Earlier today I did a post on how I do not see many companies moving out of China for countries like Vietnam and Mexico. One of the reasons I do not expect that to occur in large numbers is because there are still huge swaths of China that are still incredibly low cost. A number of readers pointed out to me an article in today’s China Daily, entitled, Moving Inland, that nicely brings this point home.
This article calls Anhui province, an historically poor agricultural province in China’s central region among the “new trendsetters” in securing foreign direct investment (FDI), “a fact that some observers find astonishing” but the numbers bear this out:
In the first three quarters of 2007, six central provinces, including Anhui, Henan, Hubei, Hunan, Jiangxi and Shanxi attracted $11.5 billion in foreign investment, a 46.2 percent increase over the same period the year previous and 24.3 percent of the national total.
Anhui ranked first in annual growth at 190 percent, 178 percent higher than the national average, and fifth place among the six by capital volume of $1.94 billion.
The province has attracted investment from both home and abroad, including big international names like ABB, Unilever and Hitachi.
In 2007 alone, 499 new foreign enterprises registered in the province’s cities of Hefei, Wuhu, Ma’anshan and Bengbu.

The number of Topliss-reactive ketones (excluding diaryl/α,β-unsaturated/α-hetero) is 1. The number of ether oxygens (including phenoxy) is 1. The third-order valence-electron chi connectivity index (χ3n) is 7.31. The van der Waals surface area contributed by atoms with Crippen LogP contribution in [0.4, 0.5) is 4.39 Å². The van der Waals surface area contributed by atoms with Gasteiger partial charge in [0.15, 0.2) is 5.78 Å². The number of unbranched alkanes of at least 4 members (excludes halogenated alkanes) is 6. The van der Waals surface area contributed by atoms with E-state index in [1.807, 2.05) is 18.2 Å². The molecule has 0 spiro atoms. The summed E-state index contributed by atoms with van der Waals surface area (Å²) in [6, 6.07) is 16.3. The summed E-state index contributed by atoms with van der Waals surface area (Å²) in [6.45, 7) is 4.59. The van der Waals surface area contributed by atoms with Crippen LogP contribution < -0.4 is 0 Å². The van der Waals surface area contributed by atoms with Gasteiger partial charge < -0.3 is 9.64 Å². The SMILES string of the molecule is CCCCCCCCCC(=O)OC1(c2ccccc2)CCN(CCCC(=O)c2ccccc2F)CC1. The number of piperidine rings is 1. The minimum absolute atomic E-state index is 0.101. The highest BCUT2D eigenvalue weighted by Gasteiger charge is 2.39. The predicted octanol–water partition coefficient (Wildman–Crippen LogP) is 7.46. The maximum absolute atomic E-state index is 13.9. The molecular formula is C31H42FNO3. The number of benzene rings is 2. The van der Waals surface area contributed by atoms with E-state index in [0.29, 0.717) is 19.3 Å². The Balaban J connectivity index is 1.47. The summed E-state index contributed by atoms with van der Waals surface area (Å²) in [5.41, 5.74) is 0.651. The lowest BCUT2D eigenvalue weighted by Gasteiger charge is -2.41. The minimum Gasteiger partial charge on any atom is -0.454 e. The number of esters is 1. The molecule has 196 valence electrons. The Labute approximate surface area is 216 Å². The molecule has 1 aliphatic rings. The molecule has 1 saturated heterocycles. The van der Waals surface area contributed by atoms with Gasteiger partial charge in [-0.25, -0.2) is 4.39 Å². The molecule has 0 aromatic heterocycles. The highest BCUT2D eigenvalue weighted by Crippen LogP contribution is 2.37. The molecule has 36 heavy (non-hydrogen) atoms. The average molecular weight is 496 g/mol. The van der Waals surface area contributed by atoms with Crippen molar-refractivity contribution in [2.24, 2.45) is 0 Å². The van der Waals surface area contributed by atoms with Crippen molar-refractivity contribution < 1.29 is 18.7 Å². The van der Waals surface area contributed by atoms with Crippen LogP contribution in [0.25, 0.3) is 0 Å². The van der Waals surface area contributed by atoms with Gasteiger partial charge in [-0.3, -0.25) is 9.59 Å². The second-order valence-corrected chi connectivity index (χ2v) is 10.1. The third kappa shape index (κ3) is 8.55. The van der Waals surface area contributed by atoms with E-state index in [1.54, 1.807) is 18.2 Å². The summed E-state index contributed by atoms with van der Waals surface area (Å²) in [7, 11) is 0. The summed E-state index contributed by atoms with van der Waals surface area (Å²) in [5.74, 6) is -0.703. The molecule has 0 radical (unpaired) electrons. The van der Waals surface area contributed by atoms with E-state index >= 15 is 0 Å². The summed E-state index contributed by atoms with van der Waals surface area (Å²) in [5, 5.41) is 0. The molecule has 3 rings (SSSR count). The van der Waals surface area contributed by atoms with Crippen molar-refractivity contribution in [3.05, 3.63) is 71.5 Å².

The capital Hefei, a six-hour bus ride west from Shanghai, is now home to more than 2,000 foreign enterprises, including 18 Fortune 500 companies. Along the Yangtze River, the city of Wuhu, another emerging spot for investment in Anhui, has attracted 34 Fortune 500 enterprises.
Needless to say, its big draw is lower costs than in the coastal regions, including considerably lower wages:
The minimum monthly salary in Guangdong has gone up seven times over the past few years and is set to rise again to 880 yuan from 780 yuan.
In Shanghai, the minimum monthly salary is 840 yuan, in Jiangsu it is 850 yuan and in Zhejiang, it ranges from 850 to 620 yuan. In Anhui, the wage varies from 560 to 390 yuan.
Given its 80-odd universities and colleges, Anhui also has abundant skilled labor to staff its factories, while in Guangdong and Zhejiang, companies have to look for talent in neighboring regions like Hunan, Anhui and Jiangxi.
Anhui also has sufficient energy and decent transportation.